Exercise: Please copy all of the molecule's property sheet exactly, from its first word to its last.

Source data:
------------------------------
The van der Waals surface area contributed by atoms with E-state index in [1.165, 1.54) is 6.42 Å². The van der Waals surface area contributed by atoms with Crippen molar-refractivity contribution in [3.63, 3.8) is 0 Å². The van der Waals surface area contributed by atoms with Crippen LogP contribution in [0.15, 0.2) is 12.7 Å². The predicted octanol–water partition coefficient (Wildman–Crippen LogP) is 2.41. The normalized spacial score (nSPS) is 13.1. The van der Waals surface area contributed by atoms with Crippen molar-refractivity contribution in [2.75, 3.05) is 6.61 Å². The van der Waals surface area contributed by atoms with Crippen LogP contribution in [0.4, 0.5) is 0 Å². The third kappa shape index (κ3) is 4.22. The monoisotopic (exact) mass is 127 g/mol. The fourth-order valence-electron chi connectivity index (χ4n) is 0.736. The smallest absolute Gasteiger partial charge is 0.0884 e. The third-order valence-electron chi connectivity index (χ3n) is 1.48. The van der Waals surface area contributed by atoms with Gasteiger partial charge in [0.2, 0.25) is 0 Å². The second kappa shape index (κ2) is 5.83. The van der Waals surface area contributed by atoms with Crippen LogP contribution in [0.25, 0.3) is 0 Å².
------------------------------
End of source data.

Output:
The van der Waals surface area contributed by atoms with E-state index in [1.165, 1.54) is 6.42 Å². The van der Waals surface area contributed by atoms with Crippen molar-refractivity contribution in [3.63, 3.8) is 0 Å². The van der Waals surface area contributed by atoms with Crippen LogP contribution in [0.15, 0.2) is 12.7 Å². The predicted octanol–water partition coefficient (Wildman–Crippen LogP) is 2.41. The normalized spacial score (nSPS) is 13.1. The van der Waals surface area contributed by atoms with Crippen molar-refractivity contribution in [2.75, 3.05) is 6.61 Å². The van der Waals surface area contributed by atoms with Crippen LogP contribution in [0.4, 0.5) is 0 Å². The third kappa shape index (κ3) is 4.22. The monoisotopic (exact) mass is 127 g/mol. The fourth-order valence-electron chi connectivity index (χ4n) is 0.736. The smallest absolute Gasteiger partial charge is 0.0884 e. The third-order valence-electron chi connectivity index (χ3n) is 1.48. The van der Waals surface area contributed by atoms with Gasteiger partial charge in [0.2, 0.25) is 0 Å². The second kappa shape index (κ2) is 5.83. The van der Waals surface area contributed by atoms with Crippen LogP contribution in [0.25, 0.3) is 0 Å².